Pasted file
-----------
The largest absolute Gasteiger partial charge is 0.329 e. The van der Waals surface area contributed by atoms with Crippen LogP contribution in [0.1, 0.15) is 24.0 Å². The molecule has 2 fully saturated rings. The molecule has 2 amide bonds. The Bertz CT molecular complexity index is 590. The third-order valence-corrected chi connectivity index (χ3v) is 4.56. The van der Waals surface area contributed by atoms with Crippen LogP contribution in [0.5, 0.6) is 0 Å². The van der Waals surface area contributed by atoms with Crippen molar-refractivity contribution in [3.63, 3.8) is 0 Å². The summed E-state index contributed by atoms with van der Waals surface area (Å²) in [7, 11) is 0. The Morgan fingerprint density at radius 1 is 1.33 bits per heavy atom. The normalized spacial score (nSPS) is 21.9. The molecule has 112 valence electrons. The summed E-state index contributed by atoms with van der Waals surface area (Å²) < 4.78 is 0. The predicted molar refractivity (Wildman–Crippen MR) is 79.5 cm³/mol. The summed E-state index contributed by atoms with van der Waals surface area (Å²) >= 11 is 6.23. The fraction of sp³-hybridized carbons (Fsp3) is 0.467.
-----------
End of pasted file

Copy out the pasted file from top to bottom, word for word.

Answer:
The largest absolute Gasteiger partial charge is 0.329 e. The van der Waals surface area contributed by atoms with Crippen LogP contribution in [0.1, 0.15) is 24.0 Å². The molecule has 2 fully saturated rings. The molecule has 2 amide bonds. The Bertz CT molecular complexity index is 590. The third-order valence-corrected chi connectivity index (χ3v) is 4.56. The van der Waals surface area contributed by atoms with Crippen LogP contribution in [0.5, 0.6) is 0 Å². The van der Waals surface area contributed by atoms with Crippen molar-refractivity contribution in [3.63, 3.8) is 0 Å². The summed E-state index contributed by atoms with van der Waals surface area (Å²) in [7, 11) is 0. The Morgan fingerprint density at radius 1 is 1.33 bits per heavy atom. The normalized spacial score (nSPS) is 21.9. The molecule has 112 valence electrons. The summed E-state index contributed by atoms with van der Waals surface area (Å²) < 4.78 is 0. The predicted molar refractivity (Wildman–Crippen MR) is 79.5 cm³/mol. The summed E-state index contributed by atoms with van der Waals surface area (Å²) >= 11 is 6.23. The fraction of sp³-hybridized carbons (Fsp3) is 0.467.